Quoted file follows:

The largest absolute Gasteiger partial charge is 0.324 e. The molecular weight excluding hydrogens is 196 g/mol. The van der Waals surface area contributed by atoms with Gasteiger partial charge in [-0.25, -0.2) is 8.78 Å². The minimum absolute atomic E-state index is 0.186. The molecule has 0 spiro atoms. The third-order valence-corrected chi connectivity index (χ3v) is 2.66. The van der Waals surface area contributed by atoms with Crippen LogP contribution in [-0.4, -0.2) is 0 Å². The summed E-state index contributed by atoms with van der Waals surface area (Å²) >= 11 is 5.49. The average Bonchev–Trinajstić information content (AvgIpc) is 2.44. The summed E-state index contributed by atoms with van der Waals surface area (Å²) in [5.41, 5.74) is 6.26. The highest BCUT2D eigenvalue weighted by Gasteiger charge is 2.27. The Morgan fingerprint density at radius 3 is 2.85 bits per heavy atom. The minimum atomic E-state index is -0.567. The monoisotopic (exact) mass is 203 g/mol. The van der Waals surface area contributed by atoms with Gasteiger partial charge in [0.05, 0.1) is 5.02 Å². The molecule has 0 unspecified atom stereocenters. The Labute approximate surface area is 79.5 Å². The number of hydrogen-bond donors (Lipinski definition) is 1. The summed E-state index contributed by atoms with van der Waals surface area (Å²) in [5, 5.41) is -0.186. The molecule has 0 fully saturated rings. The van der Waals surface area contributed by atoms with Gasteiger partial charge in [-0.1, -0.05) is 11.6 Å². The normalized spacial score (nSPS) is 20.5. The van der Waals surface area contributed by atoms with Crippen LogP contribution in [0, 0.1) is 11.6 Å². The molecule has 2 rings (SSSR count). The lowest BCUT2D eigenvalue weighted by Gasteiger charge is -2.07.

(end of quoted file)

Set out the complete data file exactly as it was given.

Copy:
The largest absolute Gasteiger partial charge is 0.324 e. The molecular weight excluding hydrogens is 196 g/mol. The van der Waals surface area contributed by atoms with Gasteiger partial charge in [-0.25, -0.2) is 8.78 Å². The minimum absolute atomic E-state index is 0.186. The molecule has 0 spiro atoms. The third-order valence-corrected chi connectivity index (χ3v) is 2.66. The van der Waals surface area contributed by atoms with Crippen LogP contribution in [-0.4, -0.2) is 0 Å². The summed E-state index contributed by atoms with van der Waals surface area (Å²) >= 11 is 5.49. The average Bonchev–Trinajstić information content (AvgIpc) is 2.44. The summed E-state index contributed by atoms with van der Waals surface area (Å²) in [5.41, 5.74) is 6.26. The highest BCUT2D eigenvalue weighted by Gasteiger charge is 2.27. The Morgan fingerprint density at radius 3 is 2.85 bits per heavy atom. The minimum atomic E-state index is -0.567. The monoisotopic (exact) mass is 203 g/mol. The van der Waals surface area contributed by atoms with Gasteiger partial charge in [0.05, 0.1) is 5.02 Å². The molecule has 0 unspecified atom stereocenters. The Labute approximate surface area is 79.5 Å². The number of hydrogen-bond donors (Lipinski definition) is 1. The summed E-state index contributed by atoms with van der Waals surface area (Å²) in [5, 5.41) is -0.186. The molecule has 0 fully saturated rings. The van der Waals surface area contributed by atoms with Gasteiger partial charge in [-0.1, -0.05) is 11.6 Å². The normalized spacial score (nSPS) is 20.5. The van der Waals surface area contributed by atoms with Crippen LogP contribution in [0, 0.1) is 11.6 Å². The molecule has 2 rings (SSSR count). The lowest BCUT2D eigenvalue weighted by Gasteiger charge is -2.07.